Are You Current on Today’s Residential New Construction Builders?

November 18, 2019

Are You Current on Today’s Residential New Construction Builders?

We work with a lot of building product manufacturers who want to break into the residential new construction market. These manufacturers don’t have a national presence or significant market share yet, and need help getting started in the industry.

Our tried-and-true advice: Be thorough and take it from the beginning. That starts by learning the industry and its players. While we will help you get to know the local and regional builders active in your markets, we’re happy to help introduce you to the industry itself right here and now.

The state of the home building industry in 2019

Housing starts 1.25 million 1.203 million
Housing completions 1.18 million 1.15 million
Total homes sold 5.3 million 5.5 million
New homes sold 617,000 613,000

Source: NAHB and the Joint Center for Housing Studies of Harvard University

Here’s the good news: The housing industry is in much better shape than in 2008 when the housing bubble burst, and it’s been in recovery since 2012. But you need to know we’re talking about an industry that hasn’t rebounded at the same rate as the economy.

And the reasons for that are laid out nicely in the report, “The State of the Nation’s Housing 2019” by the Joint Center for Housing Studies of Harvard University. Here’s what it says:

  • The housing boom in the early 2000s created an excess supply of homes that took nearly a decade to work off. Now, home builders and lenders are wary of repeating history.
  • Labor shortages are making it hard for home builders to find reliable workers, and their traditional labor pool — younger men without college educations — is shrinking.
  • Housing affordability has become a nationwide issue, in part due to a lack of diverse housing options, and it’s impacting who can purchase a new home.

Within the industry, you’ll see these factors continue to play out, influencing housing starts to completions to number of homes sold. Yet, while recovery has been slow, it has been trending positively with continued promise for growth.

To help you gain a deeper understanding of the industry’s current state, we’ve pulled some additional trends from industry reports and our own research.

Costs of business are increasing

Builders are frequently reporting cost increases in land, labor and materials, which makes it more difficult to provide diverse housing options. We’ve seen these increases play out in 2018 and into 2019 among small- to mid-sized builders surveyed for our monthly BTIG/HomeSphere Builder Intelligence Report. In 2018, builder respondents reported a spike in costs in June and July. Though costs appear to have somewhat stabilized in 2019, about 30 to 50 percent of our respondents consistently report increases in the cost of building materials each month.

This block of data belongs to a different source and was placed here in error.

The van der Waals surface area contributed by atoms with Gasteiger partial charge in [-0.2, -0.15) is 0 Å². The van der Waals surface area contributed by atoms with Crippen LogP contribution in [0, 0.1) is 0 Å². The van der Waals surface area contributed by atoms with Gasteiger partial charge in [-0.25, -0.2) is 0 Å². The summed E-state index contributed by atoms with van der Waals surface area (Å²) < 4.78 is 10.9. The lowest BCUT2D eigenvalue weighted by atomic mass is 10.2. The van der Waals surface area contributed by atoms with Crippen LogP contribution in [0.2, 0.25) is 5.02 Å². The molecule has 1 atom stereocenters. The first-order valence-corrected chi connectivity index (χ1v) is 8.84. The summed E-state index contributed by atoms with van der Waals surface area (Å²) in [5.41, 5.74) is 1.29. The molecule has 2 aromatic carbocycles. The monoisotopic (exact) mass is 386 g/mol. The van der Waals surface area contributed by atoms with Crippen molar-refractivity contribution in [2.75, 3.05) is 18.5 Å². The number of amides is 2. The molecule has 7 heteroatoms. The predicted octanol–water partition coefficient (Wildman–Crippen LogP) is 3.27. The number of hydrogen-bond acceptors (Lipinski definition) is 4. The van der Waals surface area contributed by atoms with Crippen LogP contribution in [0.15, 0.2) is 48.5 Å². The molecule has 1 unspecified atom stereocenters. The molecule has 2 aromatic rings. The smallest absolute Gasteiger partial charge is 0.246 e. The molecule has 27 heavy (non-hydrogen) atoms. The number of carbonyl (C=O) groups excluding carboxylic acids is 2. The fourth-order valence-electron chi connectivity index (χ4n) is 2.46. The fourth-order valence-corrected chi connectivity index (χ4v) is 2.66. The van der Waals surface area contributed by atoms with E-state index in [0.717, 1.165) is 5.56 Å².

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Housing starts consistently growing in the south and west

Data from the National Association of Homebuilders shows slow-but-consistent growth in housing starts in the south and the west, even as growth in the northeast and Midwest stagnates and, at times, falters. 

Home price growth is outpacing income

A guidepost for determining housing affordability is to compare median home price to median income, and it’s become clear that income is not keeping up with home prices. In fact, the Joint Center notes in their 2019 report that price-to-income ratios are back near peak levels (the peak being 4.7 in 2005). 

Most homes sold in 2018 were between $300-399,000

Of the 617,000 new homes sold in 2018, 153,000 (or 25 percent) were priced between $300-399,000, according to the United States Census Bureau. The next largest percentage, at 16 percent, or 98,000 units, were homes priced between $250-299,000. Only 7,000 homes (or 1 percent) accounted for properties priced under $125,000, while 36,000 (6 percent) accounted for luxury homes priced over $750,000. 

The end of 2019 is looking bright

While the industry experienced a slowdown across 2018 to 2019, the end of 2019 has shown both increased sales among our own builders who participate in our BTIG/HomeSphere Builder Intelligence Report as well as a promising rise in housing starts and permits. With the fourth quarter underway, housing starts are up 8.2 percent from where they were in 2018. In October, they were at a seasonally adjusted annual rate of 1,314,000. While these numbers are subject to change, it’s an indication builders are seeing solid business.

What else

We recommend following our trends reports to track month-to-month developments. For instance, home builder confidence is currently high, builders are reporting seeing solid business in recent months and housing market indicators are pointing to continued growth

The biggest takeway we can offer, however, is how you plan to take this information to sell to home builders better. The information in this post was adapted from our upcoming guide to selling to home builders. If you’re an emerging manufacturer and you’re interested in reading the full guide, let us know.

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